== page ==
Shortfilm of the Austrian PanSTARRS Expedition - a night with -25 degree celsius and gusty winds up to 45 km/h at the 3050 m high Gaislachkogel Mountain, Oetztal, Austria. In cooperation with the Institute for Astro- and Particle Physics, University Innsbruck and the Austrian Weather Service (

Until about March 28th, comet PanSTARRS will be visible above Austria in the northern hemisphere during dawn. Experts from Tyrol went up to the top of the 3055 m high "Gaislachkogel", a mountain in the Ötztal, to take night shots of our cosmic neighbour.

Full story:
The current weather situation in Tyrol was not appropriate for observing comet PanSTARRS in the third week of March. Therefore, well-known astrophotographer and foto ambassador Christoph Malin, astrophysicist Wolfgang Kausch, and worldwide expedition weather expert and mountain guide Michael Winkler from austrian weather service ZAMG searched for a location with a good sight to the comet.

"We've investigated several mountains around Innsbruck in the Gschnitztal, Stubaital, and Ötztal, which seemed to be approppriate for the comet observations", said Wolfgang Kausch. "Michael Winkler created the weather forecast for these regions, and Christoph Malin the timetable for the observation itself".

The final choice was the Gaislachkogel, which provides a good view towards north and west. "From this mountain we expected a good sight to the horizon, although being very cold (minus 25 degree celsius) with gusty winds up to 45 km/h", said Kausch. "Extremely cold conditions like that can lead to dangerous freezing, so we had to be careful and well equipped", adds Winkler.

At 13:00 the final "GO" came from weather expert Michael Winkler, so the expedition had to hurry up to reach the top of the mountain.

“At around 7:05 p.m. EXIF Data, the frames of my D4 showed the first appearance of the comet. A little bit later we discovered the comet with 8 x 52 Vixen binoculars, and a couple minutes later were able to see it with naked eye”, said Malin.

Although the camera lenses were equipped with heaters against frost there remained technical challenges. Malin: “The Live view of our D7000 failed (test shots for prefocus necessary), and I had not seen LCD's of DSLRs stopping to respond since the last TWAN imaging expedition to the 5000 m high ALMA Chajnator plateau in 2011” (See also and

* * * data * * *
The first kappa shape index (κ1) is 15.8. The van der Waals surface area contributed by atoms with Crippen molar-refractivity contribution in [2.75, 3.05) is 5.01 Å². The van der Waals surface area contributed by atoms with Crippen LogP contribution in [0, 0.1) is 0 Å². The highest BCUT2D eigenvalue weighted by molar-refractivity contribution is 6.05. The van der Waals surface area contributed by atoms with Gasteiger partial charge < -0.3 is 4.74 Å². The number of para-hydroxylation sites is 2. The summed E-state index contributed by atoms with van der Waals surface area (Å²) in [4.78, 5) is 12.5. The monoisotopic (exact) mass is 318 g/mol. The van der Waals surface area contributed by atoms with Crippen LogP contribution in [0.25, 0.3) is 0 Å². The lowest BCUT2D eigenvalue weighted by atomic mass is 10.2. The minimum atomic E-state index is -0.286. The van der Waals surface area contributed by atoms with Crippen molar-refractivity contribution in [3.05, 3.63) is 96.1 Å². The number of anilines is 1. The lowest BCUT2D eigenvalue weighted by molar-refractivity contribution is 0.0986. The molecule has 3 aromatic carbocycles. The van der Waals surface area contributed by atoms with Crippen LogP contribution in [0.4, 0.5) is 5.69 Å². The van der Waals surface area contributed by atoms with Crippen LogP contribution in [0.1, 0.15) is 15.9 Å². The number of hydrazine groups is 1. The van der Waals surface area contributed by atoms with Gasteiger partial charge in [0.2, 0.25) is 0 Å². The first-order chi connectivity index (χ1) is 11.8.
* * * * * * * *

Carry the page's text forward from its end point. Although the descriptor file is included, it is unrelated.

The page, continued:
After several hundred shots of the starry night sky the expedition ended at 01:00 with a night downhill skiing trip. Malin: “What a view, what a great moment! I will never forget the sight of this cosmic neighbour sinking into the clouds at the horizon (that tried to grab it ;)”. Kausch added: "Thanks to teamwork and perfect planning, it was a great adventure. And Many thanks go to Ötztal tourism and 'Bergbahnen Sölden' for their great support."

Nikon D7000 and Nikon D4
AFS 80-200/2.8, AFS 24-70/2.8, AFS DX 10-24/3.5-4.5 G ED

An excerpt of
The Planets - Gustav Holst - "Saturn, the Bringer of Old Age"
by the Berlin Philarmonic & Herbert Von Kararajan

Intro Movie courtesy of
NASA's Goddard Space Flight Center Scientific Visualization Studio

Shutter Noise: Nikon D4 ;)

LRTimelapse (
Adobe Photoshop Lightroom 4
Adobe After Effects CS6
then cut & edited with
Apple Final Cut Pro X

Rendered and produced on a Macbook Pro!

Finally, please be aware of the growing issue of light pollution (! The Alps are not dark anymore - as you can see from the last frames in the Video. Support IDA ( on their challenge to preserve the night sky for us and our children, on reducing energy waste!

Visit the TWAN team at the UNESCO IYA 2009 Project TWAN ( for some of the coolest nightsky images and videos on our planet! One people, one sky!

Always believe in your dreams and make it possible!

All the best,
Christoph Malin

P.S.: If you like, watch some of my other films:

"ISS Image Frontier - Making the Invisible Visible",
"Astronomer's Paradise",
"Island in the Sky",
"Urban - Mountain - Sky",

PS2: I don't mind a donation!!/christophmalin

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